Book Report: Morning Meditation Basket

As promised in my recent post (Tuesday, February 21, 2022, “Morning Meditation”), today’s Book Report shares my current morning meditation and devotion materials.

My collection of materials change as I finish reading a specific book, but also as the seasons in the church year change and as my personal needs change. However, two books always remain: the Bible and a journal. I only have a few pages left in my current journal and need to choose a replacement soon. That is on this week’s list.

Here are the other books in the basket:

  • Celtic Treasure, Daily Scriptures and Prayer by J. Philip Newell. (2005). This may be the third time I have returned to daily use of this book. Right now I am focusing on chapter five, “Songs of the Soul,” but other chapters include “Stories of Creation,” “Power and Justice,” and “Letters of Love.” Each day in the seven week cycle, begins with the same words, “We light a light in the name of the God who creates life, in the name of the Saviour who loves life, and in the name of the Spirit who is the fire of life.” After encouragement to “Be still and aware of God’s presence within and all around,” Newell retells a piece of scripture and offers a prayer. The brief and simple, but oh, so lovely daily meditation always ends in the same way.

The blessings of heaven,

the blessings of earth,

the blessings of sea and of sky.

On those we love this day

and on every human family

the gifts of heaven,

the gifts of earth,

the gifts of sea and of sky.

The illustrations from the Book of Kells plus children’s drawings are lovely, too.

This book provides a framework for my meditation practice right now. I begin with the opening prayer and readings and end with the closing words.

  • The Wild Land Within, Cultivating Wholeness through Spiritual Practice by Lisa Colon Delay (2021). I first learned about this book on Christine Valters Paintner’s website, Abbey of the Arts. The author describes the book as

an invitation to explore your own flyover country. This book serves as a companion to search the inner and unseen but very real territory of yourself. As we attend to this land within, our journey will involve some issues you may know little or nothing about. There are places of rough and even terrifying terrain. We will learn what makes spiritual growth unnecessarily difficult or extra confusing. To explore this land within means encountering climate and storms, negotiating treacherous topography, and finding creatures both wounded and wild. p. 2

Delay, who is a writer, teacher, and spiritual director and originally from Puerto Rico, broadens my white cultural context with references to Native American, Black, Latinx, and others and asks me to define what have been my main influences and how those influences have affected my spiritual growth.

In an early section Delay spends time reflecting on the four soils parable recorded in Matthew 13:1-23, Mark 4:1-20, and Luke 8:4-15. I have been re-reading those pieces of scripture now myself, and using the practice of lectio divina, I ask what meaning they have for me after walking on the earth for almost 74 years. Ongoing exploration.

I am moving slowly, deliberately through this book. My plan is to read a chapter every day, but I keep returning to what I read previous days, finding more openings for learning and reflection. Chapter Five, by the way, is called “Weather Fronts,” and that seems perfect for the winter storm watch we experienced as I wrote this.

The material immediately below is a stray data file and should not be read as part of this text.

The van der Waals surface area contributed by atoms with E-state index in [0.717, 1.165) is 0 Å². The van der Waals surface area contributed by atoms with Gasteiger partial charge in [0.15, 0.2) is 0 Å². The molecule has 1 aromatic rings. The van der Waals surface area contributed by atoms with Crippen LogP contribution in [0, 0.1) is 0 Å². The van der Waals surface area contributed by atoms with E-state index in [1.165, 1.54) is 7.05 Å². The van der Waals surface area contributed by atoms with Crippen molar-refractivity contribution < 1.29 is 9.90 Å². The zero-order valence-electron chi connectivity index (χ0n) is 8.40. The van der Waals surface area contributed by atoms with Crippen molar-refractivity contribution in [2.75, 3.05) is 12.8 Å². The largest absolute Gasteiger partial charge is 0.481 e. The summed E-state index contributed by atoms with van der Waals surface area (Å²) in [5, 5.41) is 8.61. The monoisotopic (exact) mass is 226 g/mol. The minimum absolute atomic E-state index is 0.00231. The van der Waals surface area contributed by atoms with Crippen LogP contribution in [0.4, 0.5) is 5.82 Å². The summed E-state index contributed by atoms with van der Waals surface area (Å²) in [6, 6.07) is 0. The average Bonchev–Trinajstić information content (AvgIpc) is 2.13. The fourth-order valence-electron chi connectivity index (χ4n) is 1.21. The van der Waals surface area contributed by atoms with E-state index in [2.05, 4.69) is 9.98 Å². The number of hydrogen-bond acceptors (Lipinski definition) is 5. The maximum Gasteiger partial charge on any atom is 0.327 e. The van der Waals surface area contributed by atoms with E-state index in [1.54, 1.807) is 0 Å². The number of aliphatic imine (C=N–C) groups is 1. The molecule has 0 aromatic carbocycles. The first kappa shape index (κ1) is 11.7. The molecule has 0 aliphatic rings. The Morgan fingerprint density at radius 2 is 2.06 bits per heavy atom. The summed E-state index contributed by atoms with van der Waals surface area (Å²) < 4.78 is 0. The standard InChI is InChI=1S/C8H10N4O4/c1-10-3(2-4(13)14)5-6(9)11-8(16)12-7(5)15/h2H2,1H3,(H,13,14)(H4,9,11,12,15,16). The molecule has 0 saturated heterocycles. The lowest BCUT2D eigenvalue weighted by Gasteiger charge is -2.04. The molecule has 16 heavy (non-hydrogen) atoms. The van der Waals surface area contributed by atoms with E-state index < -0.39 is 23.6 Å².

One more thing: Delay has a podcast, Spark My Muse. I have not yet listened to it, but I will.

  • The Divine Dance, The Trinity and Your Transformation by Richard Rohr with Mike Morrell (2016) It seems I always have a Richard Rohr book in my meditation basket. If I think I am reading Delay’s book slowly, I am reading this one at an slower pace. I dip into this book, reading two or three pages, when I am willing to set aside the next task.

I was first attracted to this particular book because of the cover art, the famous icon of The Trinity created by Russian iconographer Andrei Rublev in the fifteenth century. I love that icon and the mystery it draws me towards. I was also attracted to the title of the book itself.

Whatever is going on in God is a flow, a radical relatedness, a perfect communion between Three–a circle dance of love.

And God is not just a dancer; God is the dance itself. p. 27

This book will be in my basket for a long time. Oh, I also have a publication from Richard Rohr’s Center for Action and Contemplation: Oneing, An Alternative Orthodoxy. Volume 9, No. 2 focuses on The Cosmic Egg.

  • Soul Therapy, The Art and Craft of Caring Conversations by Thomas Moore (2021) This is another book I dip into when the spirit moves me. Moore’s books, especially Care of the Soul, have been important landmarks in my spiritual growth. Directed towards “helpers,” including psychologists, social workers, ministers, spiritual directors and others, the book reminds me to continue my own soul work as I sit with others doing their own soul work.
  • The Making of an Old Soul, Aging as the Fulfillment of Life’s Promise by Carol Orsborn, Ph. D (2021) I have not yet cracked open the cover of this book, but I enjoy Orsborn’s blog and I really liked her earlier book The Spirituality of Age. More than likely, I will report on this book later.

My basket runneth over!!

An Invitation: What books or other materials do you turn to for reflection and soul work? I would love to know.

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